His diagnosis of bipolar disorder led to significant personal loss, homelessness and hospitalization. Nevertheless, from 2009 to 2011 he directed the National Consumer Supporter Technical Assistance Center, one of five SAMHSA-funded national technical assistance centers. He now serves as senior director of consumer advocacy for Mental Health America.

Earlier Hendry worked as a mental health advocate in Florida, co-founding the first peer-run organization to contract directly with the state for provision of services. He helped rebuild the Florida Self-Directed Care program, affording people a choice in their clinical service providers.

New members join Arts Council board

The Arts Council of Fairfax County welcomes four new members to its Board of Directors: Richard Goldberg, the Hon. Katherine Hanley, Michael Majestic and Grace Han Wolf.

“These new members bring a wealth of knowledge and experience in finance, local government and business,” said Linda Sullivan, president and CEO of the Arts Council of Fairfax County.

Goldberg has been executive vice president and chief financial officer of SIGAL Corp. since 1999 and has professional affiliations throughout the region.

Hanley was secretary of the commonwealth under Gov. Tim Kaine, chairman of the county Board of Supervisors from 1995 to 2003, and president and CEO of the Greater Reston Arts Center.

Majestic of JBGR Retail studied fine arts, earned a degree in sculpture, and brings an appreciation of art and sophisticated design to the acquisition and development of retail and mixed-use properties in the D.C. metropolitan area.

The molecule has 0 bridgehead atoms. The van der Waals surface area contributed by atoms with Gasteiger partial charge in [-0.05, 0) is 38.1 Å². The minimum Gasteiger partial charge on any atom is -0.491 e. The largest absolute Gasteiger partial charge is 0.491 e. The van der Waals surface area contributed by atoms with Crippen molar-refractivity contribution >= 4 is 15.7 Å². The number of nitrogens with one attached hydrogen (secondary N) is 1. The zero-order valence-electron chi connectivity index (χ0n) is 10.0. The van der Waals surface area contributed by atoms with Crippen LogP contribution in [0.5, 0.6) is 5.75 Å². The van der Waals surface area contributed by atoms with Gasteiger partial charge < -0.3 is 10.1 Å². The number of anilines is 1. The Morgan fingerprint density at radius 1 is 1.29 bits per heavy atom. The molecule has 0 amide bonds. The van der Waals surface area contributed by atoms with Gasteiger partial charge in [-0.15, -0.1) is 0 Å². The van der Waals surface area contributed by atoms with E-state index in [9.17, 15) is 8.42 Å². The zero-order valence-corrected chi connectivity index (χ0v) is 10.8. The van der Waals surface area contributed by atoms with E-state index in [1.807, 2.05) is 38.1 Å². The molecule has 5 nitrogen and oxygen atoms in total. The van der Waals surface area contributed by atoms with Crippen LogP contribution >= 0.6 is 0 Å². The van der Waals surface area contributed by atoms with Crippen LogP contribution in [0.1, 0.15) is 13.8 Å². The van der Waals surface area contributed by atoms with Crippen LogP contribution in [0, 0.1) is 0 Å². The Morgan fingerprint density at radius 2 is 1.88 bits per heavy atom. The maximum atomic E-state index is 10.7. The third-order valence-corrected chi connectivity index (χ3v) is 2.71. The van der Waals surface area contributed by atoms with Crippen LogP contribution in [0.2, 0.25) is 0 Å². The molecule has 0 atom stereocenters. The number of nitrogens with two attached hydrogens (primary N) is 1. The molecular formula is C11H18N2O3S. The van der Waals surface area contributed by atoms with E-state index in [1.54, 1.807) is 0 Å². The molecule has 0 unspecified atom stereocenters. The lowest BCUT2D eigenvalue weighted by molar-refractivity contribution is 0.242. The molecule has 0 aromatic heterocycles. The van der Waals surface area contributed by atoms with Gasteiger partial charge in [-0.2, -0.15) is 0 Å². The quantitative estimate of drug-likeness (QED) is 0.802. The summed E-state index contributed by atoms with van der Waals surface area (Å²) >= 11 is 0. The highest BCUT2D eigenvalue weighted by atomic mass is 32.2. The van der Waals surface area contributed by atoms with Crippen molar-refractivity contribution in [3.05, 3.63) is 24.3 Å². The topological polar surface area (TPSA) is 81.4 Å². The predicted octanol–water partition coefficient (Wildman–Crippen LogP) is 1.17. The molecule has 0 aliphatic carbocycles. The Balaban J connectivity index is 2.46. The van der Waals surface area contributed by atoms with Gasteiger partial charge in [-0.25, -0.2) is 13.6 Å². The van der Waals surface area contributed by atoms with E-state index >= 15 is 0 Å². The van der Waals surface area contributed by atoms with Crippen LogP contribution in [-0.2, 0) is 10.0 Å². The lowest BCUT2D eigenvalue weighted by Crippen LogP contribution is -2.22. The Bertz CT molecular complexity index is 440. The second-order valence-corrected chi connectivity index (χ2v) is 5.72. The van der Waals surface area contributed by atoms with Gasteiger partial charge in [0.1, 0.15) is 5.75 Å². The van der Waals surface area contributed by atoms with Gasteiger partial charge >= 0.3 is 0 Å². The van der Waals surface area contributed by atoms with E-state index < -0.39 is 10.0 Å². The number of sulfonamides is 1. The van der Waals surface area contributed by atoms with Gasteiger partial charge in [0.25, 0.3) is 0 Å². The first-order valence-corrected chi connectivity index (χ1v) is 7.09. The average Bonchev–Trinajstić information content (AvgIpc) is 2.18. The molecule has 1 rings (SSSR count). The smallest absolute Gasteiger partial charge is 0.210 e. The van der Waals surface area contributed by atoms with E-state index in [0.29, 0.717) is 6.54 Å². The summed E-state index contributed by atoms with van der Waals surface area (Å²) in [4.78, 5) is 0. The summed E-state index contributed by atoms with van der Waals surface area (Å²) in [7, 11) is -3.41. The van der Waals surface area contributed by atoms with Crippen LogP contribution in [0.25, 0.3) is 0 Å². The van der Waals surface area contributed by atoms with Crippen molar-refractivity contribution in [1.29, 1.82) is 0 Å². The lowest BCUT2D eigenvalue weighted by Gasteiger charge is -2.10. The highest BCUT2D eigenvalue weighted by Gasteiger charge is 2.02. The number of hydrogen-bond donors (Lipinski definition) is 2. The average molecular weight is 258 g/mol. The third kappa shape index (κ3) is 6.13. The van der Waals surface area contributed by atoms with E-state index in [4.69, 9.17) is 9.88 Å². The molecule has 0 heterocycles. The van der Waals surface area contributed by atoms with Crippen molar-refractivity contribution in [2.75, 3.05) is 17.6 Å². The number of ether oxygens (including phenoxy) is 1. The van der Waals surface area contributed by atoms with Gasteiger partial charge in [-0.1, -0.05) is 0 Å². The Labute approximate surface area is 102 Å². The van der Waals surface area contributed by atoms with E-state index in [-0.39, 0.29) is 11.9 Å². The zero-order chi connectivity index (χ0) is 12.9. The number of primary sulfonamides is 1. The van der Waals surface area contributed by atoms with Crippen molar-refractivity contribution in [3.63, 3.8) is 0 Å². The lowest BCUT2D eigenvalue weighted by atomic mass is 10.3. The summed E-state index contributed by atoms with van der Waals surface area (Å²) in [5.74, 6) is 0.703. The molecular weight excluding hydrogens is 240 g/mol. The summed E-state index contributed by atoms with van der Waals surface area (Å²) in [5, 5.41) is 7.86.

Wolf is a Town Council member for the Town of Herndon and newly appointed commissioner with the Virginia Commission for the Arts.

Leaving the board are Jason Brooks, Connie Epperlein, Estella Holliday, Richard Kamenitzer, the Hon. John Mason and Allen Roberts.

The Arts Council is the voice of the arts, dedicated to fostering dynamic and diverse local arts. For a full list of Arts Council board members, visit www.artsfairfax.org/about/board-of-directors.

Community Foundation awards STEM grants

The Community Foundation for Northern Virginia in Oakton has awarded a total of $50,000 to seven schools and nonprofit organizations through its Innovation Fund, created to nurture inventiveness, creativity and new design.

This is the second grant cycle of the fund, which gave grants of $5,000 and $10,000 for innovative approaches to science, technology, engineering and math education.

“Innovation is not only the key to economic development and growth, but it also is the key to transformational social changes in underserved, underrepresented and disadvantaged communities both here in the U.S. and across the world,” said donor Siddhartha Chowdhary, founder and CEO of Herndon-based Credence Management Solutions, in announcing this year’s grantees.

The $10,000 grantees are:

• Children’s Science Center, for the Museum without Walls program at The Lab at Fair Oaks Mall.

• Fairfax County Public Schools, for the BEST (Building Excitement for Science and Technology) student-led program, which will create STEMkits for schools throughout Northern Virginia.

• Girls Excelling in Math and Science, for educational programs through GEMS Club and Girl Makers of NoVA STEM for girls who attend Terraset Elementary School.

The $5,000 grantees are:

• ReSET, for recruitment, placement and training of volunteers in the STEM Learning and Career Mentoring Program.

• The House, for the Student Leadership Center’s CyberAcademy, which will help students gain skills and knowledge in cybersecurity.

• Alexandria Seaport Foundation, for the STEM on the Potomac program, which benefits hundreds of at-risk and urban Northern Virginia youth.

Family Alliance Network in Loudoun County also received $5,000.